Over Lizzy's long weekend, I decided to take the family off to the beach in northern NSW. Typically, the weather sucked and it was so cold that even the bronze mermaids around the pool were sporting protuberances of impolite proportions.
To top it off, I found myself denied the basic human right of Foxtel and having to instead wander through the wasteland of regional television searching for scraps to sustain me on a wet and windy Sunday night.
After doing the rounds of all five channels a number of times, I finally settled on Masterchef - partially because I couldn’t bring myself to watch DWTS, but mainly because Gary and George appeared to have secured the services of Steven Seagal as a guest judge for the night.
Fair play, I thought - few could deny his culinary credentials after his convincing portrayal of Casey Ryback, the ex-Navy Seal turned chef, in the blockbuster classic, Under Siege.
I also vaguely recalled (perhaps from watching the scene until the VCR tape wore so thin it snapped) that Chief Petty Officer Ryback’s signature dish involved a very pretty girl from Baywatch exploding her way nakedly out of a giant cake. They did “food dreams” properly back in the 90’s.
Alas, it wasn’t to be. It turned out that the judge with the pony-tail was not in fact Steven Seagal, but rather a proper chef called Neil Perry. Apparently, amongst other things, he is responsible for the airline food on Qantas. At least we now know who to blame.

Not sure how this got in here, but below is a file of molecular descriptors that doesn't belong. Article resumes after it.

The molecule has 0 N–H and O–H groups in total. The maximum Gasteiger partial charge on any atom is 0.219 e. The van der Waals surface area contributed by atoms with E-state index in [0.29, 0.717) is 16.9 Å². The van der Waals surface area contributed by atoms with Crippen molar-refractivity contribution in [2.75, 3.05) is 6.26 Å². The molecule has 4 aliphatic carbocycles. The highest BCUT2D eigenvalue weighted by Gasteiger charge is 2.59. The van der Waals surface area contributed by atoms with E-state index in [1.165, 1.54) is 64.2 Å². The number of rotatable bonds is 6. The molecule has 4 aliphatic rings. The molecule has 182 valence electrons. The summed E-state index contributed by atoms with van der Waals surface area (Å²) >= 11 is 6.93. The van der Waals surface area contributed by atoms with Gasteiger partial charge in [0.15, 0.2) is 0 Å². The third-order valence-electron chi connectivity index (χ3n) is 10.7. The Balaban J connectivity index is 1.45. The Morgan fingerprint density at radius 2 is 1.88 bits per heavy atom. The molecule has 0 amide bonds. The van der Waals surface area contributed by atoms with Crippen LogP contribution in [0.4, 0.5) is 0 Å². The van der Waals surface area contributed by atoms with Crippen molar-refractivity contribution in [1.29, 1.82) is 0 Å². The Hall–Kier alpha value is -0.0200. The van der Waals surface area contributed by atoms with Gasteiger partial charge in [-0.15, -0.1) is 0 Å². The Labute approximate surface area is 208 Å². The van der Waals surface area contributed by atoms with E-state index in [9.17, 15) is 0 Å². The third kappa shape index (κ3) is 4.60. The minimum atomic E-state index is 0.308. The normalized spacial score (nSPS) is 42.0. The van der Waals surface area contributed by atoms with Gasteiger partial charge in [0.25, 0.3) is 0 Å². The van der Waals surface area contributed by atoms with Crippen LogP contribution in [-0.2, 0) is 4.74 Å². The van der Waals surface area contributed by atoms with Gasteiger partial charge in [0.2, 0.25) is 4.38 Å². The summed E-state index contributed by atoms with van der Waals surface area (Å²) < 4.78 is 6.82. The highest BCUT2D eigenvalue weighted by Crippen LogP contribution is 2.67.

The obvious downside in all this was that there would be no exploding cakes. No Miss July ’89, Jordan Tate. And consequently no happy endings to the mystery box challenge.
All was not lost though because I had picked up a tidy little 2009 Art Series Riesling from Leeuwin Estate to drink with our Thai takeaway.
Not a lot of (good) Riesling seems to come out of the Margaret River (you’d usually look to the Clare Valley), but this is an exception. On sale for just under $20 a bottle, it’s obviously not meant to be in the league of Leeuwin’s flagship Art Series Chardy, but is undoubtedly good value drinking for a Sunday night.
The label has a pretty little painting of what is probably a frog, and which the girl behind the counter told me was the main reason she liked this wine. Hardly an inspiring recommendation, but maybe she’s just a big fan of frogs.
Anyway, what of the drinking?
In the glass, it’s light and bright and shiny and inviting. The alcohol (12%) is nothing big, but it clings thickly and pleasingly to the sides of the glass as you give it a swirl.
The nose is pleasant without being overpowering. Limey and slightly spicy, and a lot like my dinner.
It got better the longer it sat in the glass, which in truth was not that long. But probably well worth the effort if you’re more organised than me.
The drinking is tasty, and tangy, and absolutely bone dry. Deliciously refreshing, and as tight as Pippa Middleton’s backside.
At the end of the day, it’s not a world-beater by any means, but it’s certainly a good solid white to have in your repertoire.
Mmmm mmmm. Me likey.
Drink with: Harry